IDEAS home Printed from https://ideas.repec.org/
MyIDEAS: Login to save this paper or follow this series

The Determinants of the Global Digital Divide: A Cross-Country Analysis of Computer and Internet Penetration

  • Chinn, Menzie David
  • Fairlie, Robert W

To identify the determinants of cross-country disparities in personal computer and Internet penetration, we examine a panel of 161 countries over the 1999-2001 period. Our candidate variables include economic variables (income per capita, years of schooling, illiteracy, trade openness), demographic variables (youth and aged dependency ratios, urbanization rate), infrastructure indicators (telephone density, electricity consumption), telecommunications pricing measures, and regulatory quality. With the exception of trade openness and the telecom pricing measures, these variables enter in as statistically significant in most specifications for computer use. A similar pattern holds true for Internet use, except that telephone density and aged dependency matter less. The global digital divide is mainly – but by no means entirely – accounted for by income differentials. For computers, telephone density and regulatory quality are of second and third importance, while for the Internet, this ordering is reversed. The regionspecific explanations for large disparities in computer and Internet penetration are generally very similar. Our results suggest that public investment in human capital, telecommunications infrastructure, and the regulatory infrastructure can mitigate the gap in PC and Internet use.

If you experience problems downloading a file, check if you have the proper application to view it first. In case of further problems read the IDEAS help page. Note that these files are not on the IDEAS site. Please be patient as the files may be large.

File URL: http://www.escholarship.org/uc/item/2r80c4t3.pdf;origin=repeccitec
Download Restriction: no

Paper provided by Department of Economics, UC Santa Cruz in its series Santa Cruz Department of Economics, Working Paper Series with number qt2r80c4t3.

as
in new window

Length:
Date of creation: 01 Feb 2004
Date of revision:
Handle: RePEc:cdl:ucscec:qt2r80c4t3
Contact details of provider: Postal: Santa Cruz, CA 95064
Phone: (831) 459-2743
Fax: (831) 459-5077
Web page: http://www.escholarship.org/repec/ucscecon/
Email:


More information through EDIRC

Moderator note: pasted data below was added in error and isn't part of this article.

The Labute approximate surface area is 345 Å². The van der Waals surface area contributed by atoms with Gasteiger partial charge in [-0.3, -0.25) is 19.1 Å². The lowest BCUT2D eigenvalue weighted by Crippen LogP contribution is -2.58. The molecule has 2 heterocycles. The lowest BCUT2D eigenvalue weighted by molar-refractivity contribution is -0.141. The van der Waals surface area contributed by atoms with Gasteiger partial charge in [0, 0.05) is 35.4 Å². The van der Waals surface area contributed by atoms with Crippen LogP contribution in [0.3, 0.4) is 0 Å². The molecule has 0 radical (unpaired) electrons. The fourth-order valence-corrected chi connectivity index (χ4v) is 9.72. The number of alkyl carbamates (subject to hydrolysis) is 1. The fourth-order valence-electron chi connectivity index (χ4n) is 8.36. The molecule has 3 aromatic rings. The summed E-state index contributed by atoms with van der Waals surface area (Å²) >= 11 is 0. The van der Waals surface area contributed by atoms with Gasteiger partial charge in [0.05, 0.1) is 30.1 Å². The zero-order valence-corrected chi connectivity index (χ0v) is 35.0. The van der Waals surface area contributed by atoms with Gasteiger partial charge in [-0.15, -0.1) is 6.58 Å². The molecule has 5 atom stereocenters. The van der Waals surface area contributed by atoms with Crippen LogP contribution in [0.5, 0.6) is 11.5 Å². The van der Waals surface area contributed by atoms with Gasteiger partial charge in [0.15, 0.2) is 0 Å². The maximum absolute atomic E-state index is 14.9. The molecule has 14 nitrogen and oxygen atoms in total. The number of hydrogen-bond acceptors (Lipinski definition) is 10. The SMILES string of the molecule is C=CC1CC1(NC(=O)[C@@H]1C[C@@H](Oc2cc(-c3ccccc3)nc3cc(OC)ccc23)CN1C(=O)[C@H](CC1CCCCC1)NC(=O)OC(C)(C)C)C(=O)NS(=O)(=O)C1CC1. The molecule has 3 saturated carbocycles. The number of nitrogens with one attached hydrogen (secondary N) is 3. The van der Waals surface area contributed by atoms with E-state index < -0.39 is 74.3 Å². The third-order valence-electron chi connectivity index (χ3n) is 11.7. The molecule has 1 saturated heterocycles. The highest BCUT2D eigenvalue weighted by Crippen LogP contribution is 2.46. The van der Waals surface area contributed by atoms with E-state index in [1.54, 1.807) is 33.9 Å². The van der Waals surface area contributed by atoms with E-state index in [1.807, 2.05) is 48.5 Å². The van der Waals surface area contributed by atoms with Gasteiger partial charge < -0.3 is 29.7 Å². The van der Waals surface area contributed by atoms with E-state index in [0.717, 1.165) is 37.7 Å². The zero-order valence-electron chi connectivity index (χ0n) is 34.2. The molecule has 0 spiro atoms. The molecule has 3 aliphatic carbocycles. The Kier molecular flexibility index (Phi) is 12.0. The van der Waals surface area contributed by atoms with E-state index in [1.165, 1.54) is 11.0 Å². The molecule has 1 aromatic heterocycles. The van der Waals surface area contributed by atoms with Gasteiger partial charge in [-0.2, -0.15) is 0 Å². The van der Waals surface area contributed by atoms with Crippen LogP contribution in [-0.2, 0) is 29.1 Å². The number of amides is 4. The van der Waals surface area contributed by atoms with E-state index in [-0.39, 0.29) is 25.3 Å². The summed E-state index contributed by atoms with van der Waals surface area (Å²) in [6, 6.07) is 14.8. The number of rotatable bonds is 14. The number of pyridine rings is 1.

References listed on IDEAS
Please report citation or reference errors to , or , if you are the registered author of the cited work, log in to your RePEc Author Service profile, click on "citations" and make appropriate adjustments.:

as in new window
  1. Antonio Estache & Marco Manacorda & Tommaso M. Valletti, 2002. "Telecommunications Reform, Access Regulation, and Internet Adoption in Latin America," JOURNAL OF LACEA ECONOMIA, LACEA - LATIN AMERICAN AND CARIBBEAN ECONOMIC ASSOCIATION.
  2. Jonathan Temple, 2000. "Growth Effects of Education and Social Capital in the OECD Countries," OECD Economics Department Working Papers 263, OECD Publishing.
  3. Oecd, 2001. "Understanding the Digital Divide," OECD Digital Economy Papers 49, OECD Publishing.
  4. Barro, R.J., 1989. "Economic Growth In A Cross Section Of Countries," RCER Working Papers 201, University of Rochester - Center for Economic Research (RCER).
  5. Francesco Caselli & Wilbur John Coleman II, 2001. "Cross-Country Technology Diffusion: The Case of Computers," NBER Working Papers 8130, National Bureau of Economic Research, Inc.
  6. Daron Acemoglu & Simon Johnson & James A. Robinson, 2000. "The Colonial Origins of Comparative Development: An Empirical Investigation," NBER Working Papers 7771, National Bureau of Economic Research, Inc.
  7. Oyelaran-Oyeyinka, Banji & Lal, Kaushalesh, 2003. "The Internet Diffusion in Sub-Saharan Africa: A cross-country Analysis," UNU-INTECH Discussion Paper Series 5, United Nations University - INTECH.
  8. Hiroshi Ono & Madeline Zavodny, 2004. "Gender differences in information technology usage: a U.S.-Japan comparison," Working Paper 2004-2, Federal Reserve Bank of Atlanta.
  9. Robert E. Hall & Charles I. Jones, 1999. "Why Do Some Countries Produce So Much More Output per Worker than Others?," NBER Working Papers 6564, National Bureau of Economic Research, Inc.
  10. Dani Rodrik & Arvind Subramanian & Francesco Trebbi, 2004. "Institutions Rule: The Primacy of Institutions Over Geography and Integration in Economic Development," Journal of Economic Growth, Springer, vol. 9(2), pages 131-165, 06.